Seventy-three percent of U.S. adults are dissatisfied with the way things are going in the U.S., according to Gallup's most recent poll conducted Sept. 6-10. In other words, three out of four Americans have a measurable degree of anxiety about the current state of the country or what to expect in the near future. In the same survey, 71% said they are dissatisfied "with the way the nation is being governed." We obviously live in a dangerous time of public unease about the country and the country's leadership.
On the surface, today's negative national mood is surprising because it runs counter to significant positive economic developments such as lower unemployment with new job creation, all-time highs in the U.S. stock market and a new record for American household incomes cited as "the strongest sustained income growth this century."
Gallup has been tracking the national mood since the waning days of the Carter administration in 1979, with many upticks and declines since then. However, dissatisfaction has now been consistently above 50% since early 2004. A majority of Americans have been discontented almost since the start of the 21st century. This deeply entrenched unease clearly opens pathways to election volatility and upheavals in policy debates.
The word "dissatisfied" can be interpreted in many ways, by many different people. The dictionary synonyms, however, that could easily be applied to the current political environment include "aggrieved," "malcontent," "displeased" and "disgruntled." Buddhist texts (and some even earlier in Sanskrit literature) have defined the lack of satisfaction or unpleasantness in a culture as "a sense that things never measure up to our expectations or standards."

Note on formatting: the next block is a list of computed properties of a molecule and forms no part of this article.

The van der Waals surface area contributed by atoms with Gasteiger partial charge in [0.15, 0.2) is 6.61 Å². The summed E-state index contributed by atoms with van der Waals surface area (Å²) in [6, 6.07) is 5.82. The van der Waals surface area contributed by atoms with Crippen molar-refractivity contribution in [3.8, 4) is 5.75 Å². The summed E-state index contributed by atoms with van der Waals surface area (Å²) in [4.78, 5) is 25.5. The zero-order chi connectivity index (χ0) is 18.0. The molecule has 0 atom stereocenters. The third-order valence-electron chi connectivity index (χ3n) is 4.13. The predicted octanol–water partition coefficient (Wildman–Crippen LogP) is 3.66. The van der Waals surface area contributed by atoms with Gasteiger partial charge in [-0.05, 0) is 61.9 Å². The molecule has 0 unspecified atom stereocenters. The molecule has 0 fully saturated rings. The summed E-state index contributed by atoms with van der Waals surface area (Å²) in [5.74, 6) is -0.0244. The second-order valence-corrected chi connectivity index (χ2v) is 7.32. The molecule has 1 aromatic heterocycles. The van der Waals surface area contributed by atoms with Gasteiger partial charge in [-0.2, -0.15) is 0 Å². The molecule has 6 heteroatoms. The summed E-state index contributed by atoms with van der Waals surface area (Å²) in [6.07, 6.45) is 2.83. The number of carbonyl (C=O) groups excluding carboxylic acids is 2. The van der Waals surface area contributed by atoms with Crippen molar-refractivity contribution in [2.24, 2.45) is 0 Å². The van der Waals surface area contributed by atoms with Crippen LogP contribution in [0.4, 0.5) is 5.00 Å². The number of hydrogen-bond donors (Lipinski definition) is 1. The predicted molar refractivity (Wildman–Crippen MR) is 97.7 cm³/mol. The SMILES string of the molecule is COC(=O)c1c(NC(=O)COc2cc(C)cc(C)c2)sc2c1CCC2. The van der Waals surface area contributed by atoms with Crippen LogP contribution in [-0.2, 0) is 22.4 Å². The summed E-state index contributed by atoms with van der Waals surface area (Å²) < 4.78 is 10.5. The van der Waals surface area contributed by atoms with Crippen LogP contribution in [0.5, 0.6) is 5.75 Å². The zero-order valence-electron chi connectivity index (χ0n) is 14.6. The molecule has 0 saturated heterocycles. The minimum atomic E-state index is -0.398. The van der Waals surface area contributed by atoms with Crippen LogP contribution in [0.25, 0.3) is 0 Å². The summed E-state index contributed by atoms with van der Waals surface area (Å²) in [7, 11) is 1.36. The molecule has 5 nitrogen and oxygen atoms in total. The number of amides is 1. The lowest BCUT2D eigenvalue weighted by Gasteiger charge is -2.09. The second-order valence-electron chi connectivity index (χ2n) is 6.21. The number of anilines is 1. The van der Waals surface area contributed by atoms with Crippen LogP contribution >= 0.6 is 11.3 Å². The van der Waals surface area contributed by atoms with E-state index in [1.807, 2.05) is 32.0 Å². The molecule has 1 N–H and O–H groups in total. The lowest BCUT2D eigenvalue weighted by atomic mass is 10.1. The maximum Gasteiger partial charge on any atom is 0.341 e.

With such feelings running rampant for more than a decade, it should not be surprising that leaders like Donald Trump would eventually emerge from outside of the political system, on a platform that challenges the entire political establishment. The recent Republican primary runoff election for the U.S. Senate in Alabama -- in which the establishment-backed candidate lost to an avowed Washington outsider -- is another case in point. According to The Wall Street Journal, Senate Majority Whip John Cornyn told reporters after that election that Senate Republicans are now preparing for a "climate filled with anger at Washington that could fuel primary challenges by outsiders."